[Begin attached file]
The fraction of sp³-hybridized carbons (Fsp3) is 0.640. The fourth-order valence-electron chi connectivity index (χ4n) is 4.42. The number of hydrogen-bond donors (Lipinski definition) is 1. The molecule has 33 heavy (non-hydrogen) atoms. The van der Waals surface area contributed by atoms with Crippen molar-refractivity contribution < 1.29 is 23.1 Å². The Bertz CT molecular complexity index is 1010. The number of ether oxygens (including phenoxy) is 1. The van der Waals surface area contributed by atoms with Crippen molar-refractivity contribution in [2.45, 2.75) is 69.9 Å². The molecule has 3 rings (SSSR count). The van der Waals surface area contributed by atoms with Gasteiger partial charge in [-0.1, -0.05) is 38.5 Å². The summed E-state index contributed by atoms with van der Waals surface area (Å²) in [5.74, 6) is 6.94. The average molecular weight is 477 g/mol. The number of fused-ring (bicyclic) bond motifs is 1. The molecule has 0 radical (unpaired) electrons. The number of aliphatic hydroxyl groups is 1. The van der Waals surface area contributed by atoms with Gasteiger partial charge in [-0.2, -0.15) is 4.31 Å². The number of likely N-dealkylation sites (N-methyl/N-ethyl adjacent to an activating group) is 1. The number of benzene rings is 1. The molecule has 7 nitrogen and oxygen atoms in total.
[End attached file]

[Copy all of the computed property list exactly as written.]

The fraction of sp³-hybridized carbons (Fsp3) is 0.640. The fourth-order valence-electron chi connectivity index (χ4n) is 4.42. The number of hydrogen-bond donors (Lipinski definition) is 1. The molecule has 33 heavy (non-hydrogen) atoms. The van der Waals surface area contributed by atoms with Crippen molar-refractivity contribution < 1.29 is 23.1 Å². The Bertz CT molecular complexity index is 1010. The number of ether oxygens (including phenoxy) is 1. The van der Waals surface area contributed by atoms with Crippen molar-refractivity contribution in [2.45, 2.75) is 69.9 Å². The molecule has 3 rings (SSSR count). The van der Waals surface area contributed by atoms with Gasteiger partial charge in [-0.1, -0.05) is 38.5 Å². The summed E-state index contributed by atoms with van der Waals surface area (Å²) in [5.74, 6) is 6.94. The average molecular weight is 477 g/mol. The number of fused-ring (bicyclic) bond motifs is 1. The molecule has 0 radical (unpaired) electrons. The number of aliphatic hydroxyl groups is 1. The van der Waals surface area contributed by atoms with Gasteiger partial charge in [-0.2, -0.15) is 4.31 Å². The number of likely N-dealkylation sites (N-methyl/N-ethyl adjacent to an activating group) is 1. The number of benzene rings is 1. The molecule has 7 nitrogen and oxygen atoms in total.